The second version of my backup strategy was a hybrid. I purchased an account on ($35/year) which would allows me to upload an unlimited quantity of picture files. After each photo session, I uploaded the files there. Note only could I retrieve the files in bulk using ftp, but I could allow friends and relatives to view the images on line. Other files, tax records and the like I continued to backup on DvDs.

Last summer I implemented a more modern backup system. The new system was coincident with my switch from a Windows PC to a Mac. The Mac comes with a backup utility called “Time Machine.” I connected an external USB drive to my iMac, and Time Machine provided a complete backup continuously. The term “Time Machine” refers to the fact that, depending on the size of the disk, different, older versions of the same file could be retrieved. This would come in handy if one modifies a file and later thinks better of it.

Even with the convenience of this local backup, it was still important to maintain an off-site backup. If one has an upload bandwidth of better than 1 Mbit/s, there are several choices to do this automatically in the “cloud.” The three I examined were Carbonite, Mozy, and Backblaze. All provide roughly the same functionality: unlimited backup for a monthly fee of about $5 for each computer. All allowed encryption for privacy.  I ended up choosing Backblaze primarily because it allowed backup of cross mounted (not network attached) disks.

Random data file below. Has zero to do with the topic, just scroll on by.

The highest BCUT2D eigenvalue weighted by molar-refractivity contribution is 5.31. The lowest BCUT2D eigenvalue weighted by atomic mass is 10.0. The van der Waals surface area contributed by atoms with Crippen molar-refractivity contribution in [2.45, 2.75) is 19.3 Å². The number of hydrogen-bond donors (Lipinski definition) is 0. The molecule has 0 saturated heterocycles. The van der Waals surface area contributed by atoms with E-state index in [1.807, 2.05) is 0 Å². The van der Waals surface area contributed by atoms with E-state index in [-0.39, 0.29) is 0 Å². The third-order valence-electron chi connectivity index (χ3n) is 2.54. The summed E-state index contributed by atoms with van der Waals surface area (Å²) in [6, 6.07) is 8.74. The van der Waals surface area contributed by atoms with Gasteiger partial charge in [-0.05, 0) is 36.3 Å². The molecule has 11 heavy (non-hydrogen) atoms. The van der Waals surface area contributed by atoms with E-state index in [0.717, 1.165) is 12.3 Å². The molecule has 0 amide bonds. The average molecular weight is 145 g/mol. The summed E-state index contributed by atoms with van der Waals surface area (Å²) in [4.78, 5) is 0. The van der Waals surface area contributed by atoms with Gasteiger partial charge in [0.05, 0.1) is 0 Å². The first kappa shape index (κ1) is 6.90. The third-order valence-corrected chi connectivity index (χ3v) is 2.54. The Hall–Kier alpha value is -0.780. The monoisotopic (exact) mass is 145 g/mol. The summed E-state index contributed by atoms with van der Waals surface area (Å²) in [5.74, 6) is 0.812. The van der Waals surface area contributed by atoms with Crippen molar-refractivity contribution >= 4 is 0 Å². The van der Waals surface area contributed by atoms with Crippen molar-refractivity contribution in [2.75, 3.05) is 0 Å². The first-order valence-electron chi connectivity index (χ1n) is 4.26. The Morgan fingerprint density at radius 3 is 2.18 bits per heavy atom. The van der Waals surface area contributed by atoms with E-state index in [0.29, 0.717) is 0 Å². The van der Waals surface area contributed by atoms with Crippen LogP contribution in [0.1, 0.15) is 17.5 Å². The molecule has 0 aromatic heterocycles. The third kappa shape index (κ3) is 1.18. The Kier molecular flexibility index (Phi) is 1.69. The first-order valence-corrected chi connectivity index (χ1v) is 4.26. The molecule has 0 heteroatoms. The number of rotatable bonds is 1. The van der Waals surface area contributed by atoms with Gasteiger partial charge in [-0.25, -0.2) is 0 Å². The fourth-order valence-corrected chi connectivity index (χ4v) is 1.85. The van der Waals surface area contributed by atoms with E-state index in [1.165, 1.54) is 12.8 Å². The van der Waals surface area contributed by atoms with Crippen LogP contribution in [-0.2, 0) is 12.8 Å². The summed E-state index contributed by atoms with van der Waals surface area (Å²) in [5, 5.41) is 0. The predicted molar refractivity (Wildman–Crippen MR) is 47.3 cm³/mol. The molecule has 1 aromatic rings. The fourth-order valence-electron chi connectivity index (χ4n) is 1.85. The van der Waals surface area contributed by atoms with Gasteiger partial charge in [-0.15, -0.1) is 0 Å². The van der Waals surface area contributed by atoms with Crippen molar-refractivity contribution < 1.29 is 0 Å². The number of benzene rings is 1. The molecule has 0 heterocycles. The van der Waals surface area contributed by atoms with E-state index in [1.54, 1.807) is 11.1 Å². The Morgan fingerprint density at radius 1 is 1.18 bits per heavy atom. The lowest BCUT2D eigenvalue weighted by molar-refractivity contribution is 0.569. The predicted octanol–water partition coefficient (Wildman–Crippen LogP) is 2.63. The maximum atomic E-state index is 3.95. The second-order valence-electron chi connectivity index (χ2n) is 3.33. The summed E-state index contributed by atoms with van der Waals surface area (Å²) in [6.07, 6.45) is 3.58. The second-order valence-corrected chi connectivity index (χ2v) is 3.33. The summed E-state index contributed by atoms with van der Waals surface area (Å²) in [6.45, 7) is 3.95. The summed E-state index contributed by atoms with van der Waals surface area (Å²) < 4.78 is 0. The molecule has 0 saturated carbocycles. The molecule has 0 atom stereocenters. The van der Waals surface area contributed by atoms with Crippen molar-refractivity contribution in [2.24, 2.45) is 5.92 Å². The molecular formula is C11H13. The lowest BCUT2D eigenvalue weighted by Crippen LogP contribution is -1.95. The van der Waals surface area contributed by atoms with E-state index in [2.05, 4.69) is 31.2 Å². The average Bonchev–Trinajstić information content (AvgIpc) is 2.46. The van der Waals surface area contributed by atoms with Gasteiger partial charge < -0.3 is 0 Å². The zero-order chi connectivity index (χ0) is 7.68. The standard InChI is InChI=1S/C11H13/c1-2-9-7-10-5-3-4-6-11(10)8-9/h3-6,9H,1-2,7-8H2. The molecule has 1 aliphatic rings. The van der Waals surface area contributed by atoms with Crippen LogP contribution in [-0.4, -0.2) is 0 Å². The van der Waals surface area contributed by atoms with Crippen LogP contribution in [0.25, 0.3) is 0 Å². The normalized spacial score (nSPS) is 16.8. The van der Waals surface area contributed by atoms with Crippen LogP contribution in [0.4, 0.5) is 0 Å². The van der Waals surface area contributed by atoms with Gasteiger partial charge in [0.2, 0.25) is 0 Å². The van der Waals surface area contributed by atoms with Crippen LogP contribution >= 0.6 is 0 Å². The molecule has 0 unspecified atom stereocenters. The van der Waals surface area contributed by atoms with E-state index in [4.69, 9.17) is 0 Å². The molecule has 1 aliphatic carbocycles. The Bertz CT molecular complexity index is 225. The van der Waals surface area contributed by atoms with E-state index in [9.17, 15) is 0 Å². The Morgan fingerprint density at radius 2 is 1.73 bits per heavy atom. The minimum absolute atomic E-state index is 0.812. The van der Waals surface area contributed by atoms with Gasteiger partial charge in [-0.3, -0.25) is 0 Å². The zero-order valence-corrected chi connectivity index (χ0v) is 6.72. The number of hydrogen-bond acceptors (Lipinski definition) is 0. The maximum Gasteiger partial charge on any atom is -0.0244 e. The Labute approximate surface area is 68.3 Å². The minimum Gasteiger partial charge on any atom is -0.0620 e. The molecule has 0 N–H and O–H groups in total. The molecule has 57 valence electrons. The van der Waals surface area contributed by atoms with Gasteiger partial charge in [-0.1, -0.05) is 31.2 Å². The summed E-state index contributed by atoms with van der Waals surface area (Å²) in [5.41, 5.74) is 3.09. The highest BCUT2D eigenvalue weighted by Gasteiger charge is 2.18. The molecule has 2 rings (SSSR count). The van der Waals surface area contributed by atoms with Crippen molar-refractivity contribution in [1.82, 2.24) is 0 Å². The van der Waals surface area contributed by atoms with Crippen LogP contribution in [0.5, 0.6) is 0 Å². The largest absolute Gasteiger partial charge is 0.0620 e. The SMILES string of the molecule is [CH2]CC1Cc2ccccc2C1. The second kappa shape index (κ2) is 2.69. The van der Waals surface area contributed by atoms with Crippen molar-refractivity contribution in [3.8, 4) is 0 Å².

Unfortunately, this fall I had an opportunity to test the efficacy of this backup strategy. My wife and I returned home one evening to discover that our house had been broken into. Among other items, my iMac was stolen. I was relieved that I was backed up on line so that no data were lost.  However, closer examination showed that the thieves had left (through more  oversight than kindness) the external hard disk I had used for back.

After we were certain that we would be reimbursed from the insurance company, we purchased a new iMac. The question was how to perform the recovery. The old iMac was running OS-X 10.5 (Leopard), while the newly purchased one came with OS-X 10.6 (Snow Leopard). How would Time Machine deal with the recovery?

The people at the Apple Store told me that the retrieval process would not write over newer files, so by inference the newer operating system would not be overwritten in the recovery process. It was worth a try. After all I could always rebuild the new system.